This chapter studies DJ Cimarron, a disc jockey who sought to address socioeconomic inequality and the responsibility of the “have-mores” toward the “have-lesses.” DJ Cimarron's case shows that discursive regimes that are constitutive of dominant societal identifications always “fail” to a certain extent, because people are social subjects and are never carbon copies. This chapter also discusses the modification of the performance of social roles.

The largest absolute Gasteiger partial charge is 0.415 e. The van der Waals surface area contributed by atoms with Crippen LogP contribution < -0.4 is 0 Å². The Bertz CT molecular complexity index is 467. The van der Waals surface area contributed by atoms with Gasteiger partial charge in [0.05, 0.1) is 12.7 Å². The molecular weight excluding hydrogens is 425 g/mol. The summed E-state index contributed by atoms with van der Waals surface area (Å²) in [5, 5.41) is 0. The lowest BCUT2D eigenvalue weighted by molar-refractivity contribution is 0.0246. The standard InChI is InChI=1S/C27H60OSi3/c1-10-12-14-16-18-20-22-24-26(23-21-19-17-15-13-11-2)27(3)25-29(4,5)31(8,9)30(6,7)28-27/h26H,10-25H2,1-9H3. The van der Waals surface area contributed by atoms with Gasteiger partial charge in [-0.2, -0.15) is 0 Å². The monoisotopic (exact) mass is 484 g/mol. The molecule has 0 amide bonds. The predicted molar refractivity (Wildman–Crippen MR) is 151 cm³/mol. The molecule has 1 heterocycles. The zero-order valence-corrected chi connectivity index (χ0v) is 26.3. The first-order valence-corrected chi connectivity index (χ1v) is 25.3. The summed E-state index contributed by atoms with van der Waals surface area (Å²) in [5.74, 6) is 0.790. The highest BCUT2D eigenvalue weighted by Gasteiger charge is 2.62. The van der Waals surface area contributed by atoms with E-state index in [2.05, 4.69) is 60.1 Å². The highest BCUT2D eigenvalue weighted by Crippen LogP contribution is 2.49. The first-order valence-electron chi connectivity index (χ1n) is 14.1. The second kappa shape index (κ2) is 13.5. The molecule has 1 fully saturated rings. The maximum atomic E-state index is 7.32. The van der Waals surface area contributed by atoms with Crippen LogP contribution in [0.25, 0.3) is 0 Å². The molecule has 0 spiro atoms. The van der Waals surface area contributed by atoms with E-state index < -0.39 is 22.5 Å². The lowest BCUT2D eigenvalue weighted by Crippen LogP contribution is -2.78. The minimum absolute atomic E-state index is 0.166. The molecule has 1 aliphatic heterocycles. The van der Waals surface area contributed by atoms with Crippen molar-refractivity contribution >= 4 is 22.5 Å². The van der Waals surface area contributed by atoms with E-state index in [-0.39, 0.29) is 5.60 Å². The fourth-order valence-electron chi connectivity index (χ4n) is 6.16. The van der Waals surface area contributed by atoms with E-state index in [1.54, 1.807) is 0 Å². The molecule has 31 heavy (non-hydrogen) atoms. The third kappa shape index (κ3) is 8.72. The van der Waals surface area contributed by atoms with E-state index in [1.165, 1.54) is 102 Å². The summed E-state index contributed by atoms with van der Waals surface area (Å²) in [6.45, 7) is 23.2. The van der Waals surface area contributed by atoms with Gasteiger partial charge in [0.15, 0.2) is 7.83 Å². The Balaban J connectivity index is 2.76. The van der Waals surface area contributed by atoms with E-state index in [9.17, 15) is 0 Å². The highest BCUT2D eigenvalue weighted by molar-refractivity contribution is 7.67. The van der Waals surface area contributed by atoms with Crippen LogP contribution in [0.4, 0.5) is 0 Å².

Keywords: DJ Cimarron; socioeconomic inequality; discursive regimes; societal identifications; social roles
Chapter. 13492 words.
Subjects: Religious Studies
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